Canadian video game makers find new, creative ways of making money

If the traditional method of making a buck on video game sales is like producing a blockbuster movie hit, then the new models of making money are more like selling TV episodes over iTunes.

Representatives from Canadian video game shops met at the GameOn Finance conference in Toronto Oct. 27 to discuss the challenge of finances.

In a $27 billion worldwide market that’s reaching more demographic groups than ever before, making big bucks on video game sales should be a piece of cake, right?

Wrong.

Developing a major video game can often be a multi-million dollar endeavour. For independent developers making content out of their garage, it’s not easy to come by that sort of cash, especially in the middle of a global recession.

That’s why some game developers are experimenting with new financing models, says Jason Della Rocca, senior consultant and founder of Montreal-based Perimeter Partners.

He said the coventional model that requires you spend all of your money to develop the game is very risky. “You have a lot of gatekeepers controlling what gets on the shelf and who gets funding.”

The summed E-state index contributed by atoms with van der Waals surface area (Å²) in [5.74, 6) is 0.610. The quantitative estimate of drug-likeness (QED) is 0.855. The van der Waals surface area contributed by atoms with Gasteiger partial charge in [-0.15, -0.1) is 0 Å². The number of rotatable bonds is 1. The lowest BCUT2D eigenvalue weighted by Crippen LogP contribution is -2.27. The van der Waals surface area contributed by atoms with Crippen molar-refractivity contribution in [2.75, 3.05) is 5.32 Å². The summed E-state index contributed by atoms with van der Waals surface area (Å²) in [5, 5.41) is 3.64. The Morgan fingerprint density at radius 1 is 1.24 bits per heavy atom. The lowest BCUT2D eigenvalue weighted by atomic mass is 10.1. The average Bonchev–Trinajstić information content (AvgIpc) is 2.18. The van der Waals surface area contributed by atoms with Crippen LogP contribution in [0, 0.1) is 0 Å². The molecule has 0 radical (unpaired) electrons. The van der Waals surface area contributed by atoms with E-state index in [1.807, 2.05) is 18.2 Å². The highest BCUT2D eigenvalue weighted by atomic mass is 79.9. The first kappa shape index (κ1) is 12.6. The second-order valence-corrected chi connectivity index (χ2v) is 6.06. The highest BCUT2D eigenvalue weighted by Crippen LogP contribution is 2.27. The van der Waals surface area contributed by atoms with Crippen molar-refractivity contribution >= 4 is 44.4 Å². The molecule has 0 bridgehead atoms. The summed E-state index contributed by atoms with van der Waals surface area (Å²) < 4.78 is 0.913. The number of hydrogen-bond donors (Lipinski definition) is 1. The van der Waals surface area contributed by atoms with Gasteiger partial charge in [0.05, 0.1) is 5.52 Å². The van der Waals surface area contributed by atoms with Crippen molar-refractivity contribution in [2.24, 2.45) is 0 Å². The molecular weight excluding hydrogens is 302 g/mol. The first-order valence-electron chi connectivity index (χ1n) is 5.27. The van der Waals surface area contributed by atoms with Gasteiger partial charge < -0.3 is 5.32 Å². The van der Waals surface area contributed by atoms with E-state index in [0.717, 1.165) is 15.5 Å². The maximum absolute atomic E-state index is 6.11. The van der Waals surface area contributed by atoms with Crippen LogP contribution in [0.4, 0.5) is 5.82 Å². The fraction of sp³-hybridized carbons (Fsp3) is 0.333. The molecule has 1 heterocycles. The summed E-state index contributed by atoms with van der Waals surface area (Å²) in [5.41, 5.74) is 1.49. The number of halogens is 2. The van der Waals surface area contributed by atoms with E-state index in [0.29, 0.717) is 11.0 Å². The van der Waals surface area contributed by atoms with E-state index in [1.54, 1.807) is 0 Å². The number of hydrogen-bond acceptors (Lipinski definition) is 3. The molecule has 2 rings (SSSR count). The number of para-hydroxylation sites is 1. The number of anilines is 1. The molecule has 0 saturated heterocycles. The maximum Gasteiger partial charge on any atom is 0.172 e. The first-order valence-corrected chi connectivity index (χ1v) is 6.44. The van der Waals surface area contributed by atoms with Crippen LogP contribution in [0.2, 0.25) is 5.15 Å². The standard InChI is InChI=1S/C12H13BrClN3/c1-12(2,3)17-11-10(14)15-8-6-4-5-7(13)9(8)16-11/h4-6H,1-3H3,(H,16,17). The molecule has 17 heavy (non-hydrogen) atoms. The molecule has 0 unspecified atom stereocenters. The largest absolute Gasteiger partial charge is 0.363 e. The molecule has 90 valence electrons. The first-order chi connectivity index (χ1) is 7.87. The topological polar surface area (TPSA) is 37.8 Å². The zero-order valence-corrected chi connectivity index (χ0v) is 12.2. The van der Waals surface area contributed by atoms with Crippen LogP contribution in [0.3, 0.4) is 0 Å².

Once it’s on the shelf, you hope your game is the odd one that is a hit and sells a lot of units, so you make up your costs plus earn a profit. But developers are finding alternative and less risky models driven by access to an online audience.

“You spend a little money developing enough of the game to release in beta form,” Della Rocca says. “You can start generating revenue and gaining traction for the game, then further spending development money that matches revenue for the game.”

Having good metrics about who is playing the game and how much is the first step, he adds. Then developers can determine if it’s worth developing more content for the game to keep a large group of players interested — or stop spending on the game if it isn’t very popular.

Cash-strapped developers in Ontario can look to the government for a lifeline in an economy where venture capital has dried up, says Karen Thorne-Stone, president and CEO of the Ontario Media Development Corp. (OMDC).